Any fight over a subject access request (SAR) is often caused by ill prepared organisations, missed deadlines, or staff not even spotting that a request from an individual is an official request under the GDPR at all (has your help desk been trained?). Add to that a general reluctance to appreciate that the rights granted to individuals under the GDPR are for the greater good and the fights tend to start. It doesn’t have to be this way.
First, you need to be ready. This means that you are going to need to put in place a structured privacy compliance programme. People in your organisation need to understand what the rights of individuals under the GDPR are. Once they understand, hopefully they will care. And if they care they will do what they need to help. At The Privacy Compliance Hub, we provide a simple platform to make people understand and care. The programme is based upon our unique Eight Privacy Promises. Helping everyone understand those Eight Privacy Promises is our very own Privacy Guy who guides you through what it means and what it takes to comply with the law.
Privacy Promise 5 – We respect the rights of individuals
Or, in other words, we promise to respect the rights of those people whose personal information we process.
What The Privacy Guy needs you to understand
The Privacy Guy needs you to understand that the rights granted to individuals under the GDPR are designed to protect those individuals. The purpose of giving individuals rights is so that they are aware of what personal information you have, what you do with it and also to verify that you are using it in accordance with the legal basis you are relying on to process it.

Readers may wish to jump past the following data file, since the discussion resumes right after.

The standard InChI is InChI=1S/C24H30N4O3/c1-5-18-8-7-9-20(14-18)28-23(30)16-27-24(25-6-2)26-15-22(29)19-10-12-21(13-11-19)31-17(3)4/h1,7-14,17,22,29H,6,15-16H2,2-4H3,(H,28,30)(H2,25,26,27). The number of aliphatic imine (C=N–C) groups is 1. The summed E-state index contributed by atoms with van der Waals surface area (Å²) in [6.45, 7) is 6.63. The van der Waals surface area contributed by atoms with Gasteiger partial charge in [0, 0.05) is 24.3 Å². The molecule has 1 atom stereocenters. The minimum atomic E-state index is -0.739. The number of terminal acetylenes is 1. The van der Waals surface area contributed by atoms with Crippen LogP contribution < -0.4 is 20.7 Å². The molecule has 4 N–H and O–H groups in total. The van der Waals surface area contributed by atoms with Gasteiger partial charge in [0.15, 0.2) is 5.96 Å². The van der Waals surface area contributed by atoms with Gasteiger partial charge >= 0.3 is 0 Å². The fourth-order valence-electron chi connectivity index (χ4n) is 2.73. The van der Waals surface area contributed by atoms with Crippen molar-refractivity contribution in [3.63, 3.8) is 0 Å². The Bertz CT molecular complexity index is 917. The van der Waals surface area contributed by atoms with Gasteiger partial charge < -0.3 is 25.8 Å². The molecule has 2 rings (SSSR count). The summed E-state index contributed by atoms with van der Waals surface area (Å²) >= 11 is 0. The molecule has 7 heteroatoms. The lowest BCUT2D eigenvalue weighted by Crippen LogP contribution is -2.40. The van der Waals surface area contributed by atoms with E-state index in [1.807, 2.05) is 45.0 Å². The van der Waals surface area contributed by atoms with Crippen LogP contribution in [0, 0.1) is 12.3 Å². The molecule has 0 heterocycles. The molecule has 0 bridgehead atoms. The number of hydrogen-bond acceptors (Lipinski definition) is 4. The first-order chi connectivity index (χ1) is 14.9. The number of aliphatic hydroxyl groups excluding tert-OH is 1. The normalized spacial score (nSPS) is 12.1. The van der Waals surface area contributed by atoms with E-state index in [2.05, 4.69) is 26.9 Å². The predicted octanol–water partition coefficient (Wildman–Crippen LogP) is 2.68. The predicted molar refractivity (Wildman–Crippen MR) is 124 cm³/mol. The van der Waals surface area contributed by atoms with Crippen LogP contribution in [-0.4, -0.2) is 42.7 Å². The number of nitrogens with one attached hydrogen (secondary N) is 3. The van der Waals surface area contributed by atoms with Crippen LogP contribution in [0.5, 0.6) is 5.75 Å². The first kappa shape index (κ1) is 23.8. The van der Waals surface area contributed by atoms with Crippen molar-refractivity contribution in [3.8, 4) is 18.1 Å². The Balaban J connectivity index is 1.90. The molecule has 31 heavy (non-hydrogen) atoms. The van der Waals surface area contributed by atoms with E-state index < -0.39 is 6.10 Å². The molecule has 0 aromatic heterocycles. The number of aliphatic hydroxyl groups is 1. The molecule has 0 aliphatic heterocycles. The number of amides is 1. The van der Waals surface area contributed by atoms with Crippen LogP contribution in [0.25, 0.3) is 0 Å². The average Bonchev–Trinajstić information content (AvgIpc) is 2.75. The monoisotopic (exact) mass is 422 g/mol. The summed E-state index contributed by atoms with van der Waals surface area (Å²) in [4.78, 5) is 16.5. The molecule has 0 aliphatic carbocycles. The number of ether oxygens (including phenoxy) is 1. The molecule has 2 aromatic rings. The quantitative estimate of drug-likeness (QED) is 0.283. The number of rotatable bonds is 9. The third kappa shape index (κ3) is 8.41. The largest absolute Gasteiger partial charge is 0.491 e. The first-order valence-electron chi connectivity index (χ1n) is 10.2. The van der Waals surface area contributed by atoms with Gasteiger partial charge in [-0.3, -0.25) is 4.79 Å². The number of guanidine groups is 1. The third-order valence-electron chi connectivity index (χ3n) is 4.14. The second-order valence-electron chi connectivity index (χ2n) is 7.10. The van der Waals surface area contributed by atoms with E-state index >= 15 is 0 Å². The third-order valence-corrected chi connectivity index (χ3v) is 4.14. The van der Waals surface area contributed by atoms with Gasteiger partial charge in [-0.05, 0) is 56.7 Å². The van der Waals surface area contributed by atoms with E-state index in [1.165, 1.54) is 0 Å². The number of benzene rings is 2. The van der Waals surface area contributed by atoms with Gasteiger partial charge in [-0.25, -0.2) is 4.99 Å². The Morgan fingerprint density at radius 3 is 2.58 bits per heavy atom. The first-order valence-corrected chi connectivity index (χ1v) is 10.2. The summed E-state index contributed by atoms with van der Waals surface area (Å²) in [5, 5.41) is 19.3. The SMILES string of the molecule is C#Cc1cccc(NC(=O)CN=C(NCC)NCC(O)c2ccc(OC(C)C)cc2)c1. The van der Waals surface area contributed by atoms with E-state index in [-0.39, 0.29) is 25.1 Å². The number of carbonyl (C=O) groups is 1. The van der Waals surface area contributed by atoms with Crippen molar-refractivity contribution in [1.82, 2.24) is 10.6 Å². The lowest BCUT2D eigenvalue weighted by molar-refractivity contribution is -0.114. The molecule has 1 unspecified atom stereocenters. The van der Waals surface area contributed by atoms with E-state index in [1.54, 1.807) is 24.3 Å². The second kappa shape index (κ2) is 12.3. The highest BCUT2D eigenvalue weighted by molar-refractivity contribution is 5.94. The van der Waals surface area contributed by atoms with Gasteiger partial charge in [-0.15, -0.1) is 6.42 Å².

You need to tell people their rights and how to exercise them. You need to do this in a transparent and easy to understand manner.
The rights granted to individuals under the GDPR are as follows:
- the right to be informed – for example, about what their personal information is used for;
- the right of access – for example, a right to request copies of the personal information being processed;
- the right to rectification – for example, the correction of inaccurate personal information;
- the right to erasure (sometimes called the right to be forgotten) – for example if personal information is inaccurate, or out of date;
- the right to restrict processing – perhaps whilst a request for erasure is being processed or considered;
- the right to data portability – for example, if you want to move your personal information to another provider of the same or similar services;
- the right to object to processing – for example the right to object to direct marketing; and
- the right not to be evaluated solely based on automated decision making and the right in relation to profiling – for example, the right not be refused insurance cover based upon an automated decision without human intervention.